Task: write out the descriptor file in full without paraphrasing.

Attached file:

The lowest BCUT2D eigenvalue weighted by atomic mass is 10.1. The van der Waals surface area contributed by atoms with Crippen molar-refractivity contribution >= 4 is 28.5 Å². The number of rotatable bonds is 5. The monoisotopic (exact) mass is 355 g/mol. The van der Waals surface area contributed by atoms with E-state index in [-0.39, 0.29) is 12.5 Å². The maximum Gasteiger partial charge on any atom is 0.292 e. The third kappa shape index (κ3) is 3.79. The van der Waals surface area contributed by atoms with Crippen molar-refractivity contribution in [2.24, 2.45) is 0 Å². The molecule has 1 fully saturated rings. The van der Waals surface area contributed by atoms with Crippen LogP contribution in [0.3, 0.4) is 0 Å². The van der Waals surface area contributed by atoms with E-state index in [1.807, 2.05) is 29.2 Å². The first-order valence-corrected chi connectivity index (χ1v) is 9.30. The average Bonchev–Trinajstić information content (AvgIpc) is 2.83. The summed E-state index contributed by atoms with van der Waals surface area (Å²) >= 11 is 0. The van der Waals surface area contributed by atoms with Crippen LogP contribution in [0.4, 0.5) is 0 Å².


The lowest BCUT2D eigenvalue weighted by atomic mass is 10.1. The van der Waals surface area contributed by atoms with Crippen molar-refractivity contribution >= 4 is 28.5 Å². The number of rotatable bonds is 5. The monoisotopic (exact) mass is 355 g/mol. The van der Waals surface area contributed by atoms with E-state index in [-0.39, 0.29) is 12.5 Å². The maximum Gasteiger partial charge on any atom is 0.292 e. The third kappa shape index (κ3) is 3.79. The van der Waals surface area contributed by atoms with Crippen molar-refractivity contribution in [2.24, 2.45) is 0 Å². The molecule has 1 fully saturated rings. The van der Waals surface area contributed by atoms with Crippen LogP contribution in [0.3, 0.4) is 0 Å². The van der Waals surface area contributed by atoms with E-state index in [1.807, 2.05) is 29.2 Å². The first-order valence-corrected chi connectivity index (χ1v) is 9.30. The average Bonchev–Trinajstić information content (AvgIpc) is 2.83. The summed E-state index contributed by atoms with van der Waals surface area (Å²) >= 11 is 0. The van der Waals surface area contributed by atoms with Crippen LogP contribution in [0.4, 0.5) is 0 Å².